Actually we do have an “evil-o-meter” and we can all take comfort that at the very least, putie-poot won’t ever be tortured by this administration. So what’s the big deal?

So since I’m attempting to explain why the McCain bill is bad policy in the face of the absolutist position that torture may never happen (exactly what this bill will accomplish) I have total freedom in defining my improbable, but not entirely impossible hypothetical dilemma. I choose to use a modified ticking-time-bomb, Die Hard 3 scenario where foreign terrorists plant a bomb (real bomb – not maple syrup) in a school within a large foreign metropolitan area (lets say Baghdad). One of the terrorists is taken into custody and the only way to get the information needed to save 300 or so children is to break the man’s will – perhaps using water boarding or stress positions. Am I way off in saying, yes this is a horrible moral dilemma but one where the answer is quite clear? 300 kids vs. the temporary discomfort of a single terrorist? If said suicide bomber was in the process of running into the school no one would seriously believe a moral dilemma exists over whether a soldier should shoot the bomber. Again, what makes torture, a less lethal means to the same ends, morally abhorrent?

I also want to address the idea that if we cross a certain line, in this case have certain forms of torture sanctioned under extremely specific situations, “we sell the farm”. This is empty rhetoric. Before 1949 the US and its enemies tortured the hell out of their POW’s. Torture not being a part of war is the overwhelming exception and not some new grim phenomena that will consign our society to it’s downfall. We somehow managed to hold together and avoid the “slippery slope” of sanctioning more widespread torture in the midst of 6 wars without the Geneva conventions or McCain. Furthermore since our enemies in Iraq started off taking heads from the start, the argument that somehow putting a stinky bag over a detainees head is going to somehow make things worse for soldiers that fall into enemies hands is also ridiculous. This is not to say that I think that the Geneva conventions are not a very good thing. Torture for the sake of retribution or amusement is already rightfully illegal under all circumstances. What I find unacceptable about the McCain bill is that it takes away a sometimes effective measure away “under all circumstances” as well as completely changing how we wage war. It will confer nearly all of the same protections to foreign terrorists that we currently enjoy as US citizens – legal protections vastly beyond what was conferred to regular members of the German army in WWII.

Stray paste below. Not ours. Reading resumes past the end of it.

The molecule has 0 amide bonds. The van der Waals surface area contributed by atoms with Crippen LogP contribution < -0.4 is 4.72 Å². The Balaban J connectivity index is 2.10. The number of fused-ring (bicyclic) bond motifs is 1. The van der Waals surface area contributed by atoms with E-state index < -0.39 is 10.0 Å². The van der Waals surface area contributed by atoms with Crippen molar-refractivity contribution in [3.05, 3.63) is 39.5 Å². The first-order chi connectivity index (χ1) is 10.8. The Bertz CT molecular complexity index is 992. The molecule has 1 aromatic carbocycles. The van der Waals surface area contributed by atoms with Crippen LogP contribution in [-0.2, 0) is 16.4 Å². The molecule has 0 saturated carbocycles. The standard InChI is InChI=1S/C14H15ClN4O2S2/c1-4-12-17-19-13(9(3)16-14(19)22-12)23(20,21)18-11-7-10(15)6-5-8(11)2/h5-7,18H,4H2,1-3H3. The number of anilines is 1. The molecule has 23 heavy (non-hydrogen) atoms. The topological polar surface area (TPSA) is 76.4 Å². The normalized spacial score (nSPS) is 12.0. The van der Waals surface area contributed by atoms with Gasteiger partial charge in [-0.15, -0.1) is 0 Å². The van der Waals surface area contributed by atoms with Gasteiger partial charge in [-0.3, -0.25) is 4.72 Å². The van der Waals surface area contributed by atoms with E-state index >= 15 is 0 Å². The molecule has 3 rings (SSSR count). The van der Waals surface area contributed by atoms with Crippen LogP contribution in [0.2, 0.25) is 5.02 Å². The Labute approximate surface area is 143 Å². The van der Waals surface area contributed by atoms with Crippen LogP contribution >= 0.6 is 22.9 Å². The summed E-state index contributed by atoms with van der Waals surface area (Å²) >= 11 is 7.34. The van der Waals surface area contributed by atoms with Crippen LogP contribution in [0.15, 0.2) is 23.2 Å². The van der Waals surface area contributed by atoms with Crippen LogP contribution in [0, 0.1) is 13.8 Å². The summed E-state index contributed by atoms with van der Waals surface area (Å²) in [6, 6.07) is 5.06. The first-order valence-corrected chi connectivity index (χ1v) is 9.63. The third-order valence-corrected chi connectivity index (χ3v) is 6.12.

Here’s a better summary from Mark R. Levin:

The McCain Amendment doesn't merely codify interrogation requirements, as some of its advocates have suggested. It actually grants unlawful enemy combatants Fifth, Sixth, Eighth and Fourteenth Amendment protections under our Constitution. In past wars, such an approach would have been considered unthinkable - detrimental to our ability to successfully wage war. What's changed today? Is there any doubt that lawyers armed with these new legal rights will make interrogation extremely difficult? Does anyone honestly believe that this will curb allegations of torture? Is there any doubt that today's detainees are actually more dangerous than detainees of the past in that a single terrorist, properly armed, can unleash mass destruction on a U.S. city? So, why are we doing this? To prove our humanity? This is a major departure from our past practices during war-time.

To my way of thinking, protecting millions of innocent American citizens is far more humane than conferring rights -- beyond traditional rights -- on a particularly evil and lethal enemy. The purpose of detention, as understood throughout our history and under international treaties, is not punishment, but security. These people are detained for two reasons: 1. prevent them from returning to the battlefield in the midst of a war; 2. elicit information from the detainees to prevent future attacks on our homeland. I fear that we are now doing that for which we criticized the Clinton administration -- litigating the war on terrorism.


Quite simply, either Andrew Sullivan hasn’t bothered to brush up on the specifics of the McCain bill or he’s willfully misrepresenting what it is. As I’ve said before, I have absolutely no problem banning torture from all but the most extreme situations and was fully supportive of the bill until I realized its full scope. This bill has nothing to do with Abu Ghraib and has everything to do with infecting the war effort with crippling litigiousness for the sake of making us feel better about war. Is this what we want?

Andrew said...

Here is the text of the McCain torture ammendment.

Joe said...

The only problem with your example is that, if valid, it should apply to American citizens as well. If I had captured someone whom I knew had information about the Oklahoma City bombing before it happened, then by your logic, I would be justified in torturing him.